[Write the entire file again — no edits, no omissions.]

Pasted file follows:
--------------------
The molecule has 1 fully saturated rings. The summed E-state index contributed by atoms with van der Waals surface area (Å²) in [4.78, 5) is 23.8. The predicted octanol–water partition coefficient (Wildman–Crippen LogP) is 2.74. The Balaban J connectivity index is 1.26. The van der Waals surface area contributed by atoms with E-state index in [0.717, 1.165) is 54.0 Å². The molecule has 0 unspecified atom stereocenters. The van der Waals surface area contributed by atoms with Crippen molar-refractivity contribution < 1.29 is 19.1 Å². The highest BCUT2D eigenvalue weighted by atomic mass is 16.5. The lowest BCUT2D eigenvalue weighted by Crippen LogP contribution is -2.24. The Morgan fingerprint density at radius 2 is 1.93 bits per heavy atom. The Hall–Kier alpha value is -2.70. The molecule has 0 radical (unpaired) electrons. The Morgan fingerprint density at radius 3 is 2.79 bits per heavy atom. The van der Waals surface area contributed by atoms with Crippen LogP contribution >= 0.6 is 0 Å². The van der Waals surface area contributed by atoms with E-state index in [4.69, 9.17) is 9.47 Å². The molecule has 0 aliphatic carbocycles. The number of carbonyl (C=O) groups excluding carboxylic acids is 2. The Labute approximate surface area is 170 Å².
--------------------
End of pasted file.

The molecule has 1 fully saturated rings. The summed E-state index contributed by atoms with van der Waals surface area (Å²) in [4.78, 5) is 23.8. The predicted octanol–water partition coefficient (Wildman–Crippen LogP) is 2.74. The Balaban J connectivity index is 1.26. The van der Waals surface area contributed by atoms with E-state index in [0.717, 1.165) is 54.0 Å². The molecule has 0 unspecified atom stereocenters. The van der Waals surface area contributed by atoms with Crippen molar-refractivity contribution < 1.29 is 19.1 Å². The highest BCUT2D eigenvalue weighted by atomic mass is 16.5. The lowest BCUT2D eigenvalue weighted by Crippen LogP contribution is -2.24. The Morgan fingerprint density at radius 2 is 1.93 bits per heavy atom. The Hall–Kier alpha value is -2.70. The molecule has 0 radical (unpaired) electrons. The Morgan fingerprint density at radius 3 is 2.79 bits per heavy atom. The van der Waals surface area contributed by atoms with Crippen LogP contribution >= 0.6 is 0 Å². The van der Waals surface area contributed by atoms with E-state index in [4.69, 9.17) is 9.47 Å². The molecule has 0 aliphatic carbocycles. The number of carbonyl (C=O) groups excluding carboxylic acids is 2. The Labute approximate surface area is 170 Å².